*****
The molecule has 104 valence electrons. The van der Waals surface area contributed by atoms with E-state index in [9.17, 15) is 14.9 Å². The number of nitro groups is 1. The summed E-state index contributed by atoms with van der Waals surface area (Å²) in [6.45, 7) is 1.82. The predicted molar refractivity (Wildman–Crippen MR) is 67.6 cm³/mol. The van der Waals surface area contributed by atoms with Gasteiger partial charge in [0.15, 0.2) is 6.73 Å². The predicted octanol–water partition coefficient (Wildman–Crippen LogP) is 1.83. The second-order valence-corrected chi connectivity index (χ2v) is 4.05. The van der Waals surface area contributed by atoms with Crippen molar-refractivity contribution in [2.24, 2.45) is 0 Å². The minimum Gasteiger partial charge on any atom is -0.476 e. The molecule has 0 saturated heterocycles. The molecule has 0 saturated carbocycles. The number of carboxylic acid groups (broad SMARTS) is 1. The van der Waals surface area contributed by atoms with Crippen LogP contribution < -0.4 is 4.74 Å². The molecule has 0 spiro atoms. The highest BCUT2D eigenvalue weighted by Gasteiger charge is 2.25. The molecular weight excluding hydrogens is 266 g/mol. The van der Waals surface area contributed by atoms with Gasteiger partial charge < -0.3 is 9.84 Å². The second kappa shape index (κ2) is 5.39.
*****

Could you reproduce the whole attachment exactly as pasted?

The molecule has 104 valence electrons. The van der Waals surface area contributed by atoms with E-state index in [9.17, 15) is 14.9 Å². The number of nitro groups is 1. The summed E-state index contributed by atoms with van der Waals surface area (Å²) in [6.45, 7) is 1.82. The predicted molar refractivity (Wildman–Crippen MR) is 67.6 cm³/mol. The van der Waals surface area contributed by atoms with Gasteiger partial charge in [0.15, 0.2) is 6.73 Å². The predicted octanol–water partition coefficient (Wildman–Crippen LogP) is 1.83. The second-order valence-corrected chi connectivity index (χ2v) is 4.05. The van der Waals surface area contributed by atoms with Crippen molar-refractivity contribution in [2.24, 2.45) is 0 Å². The minimum Gasteiger partial charge on any atom is -0.476 e. The molecule has 0 saturated heterocycles. The molecule has 0 saturated carbocycles. The number of carboxylic acid groups (broad SMARTS) is 1. The van der Waals surface area contributed by atoms with Crippen LogP contribution < -0.4 is 4.74 Å². The molecule has 0 spiro atoms. The highest BCUT2D eigenvalue weighted by Gasteiger charge is 2.25. The molecular weight excluding hydrogens is 266 g/mol. The van der Waals surface area contributed by atoms with Gasteiger partial charge < -0.3 is 9.84 Å². The second kappa shape index (κ2) is 5.39.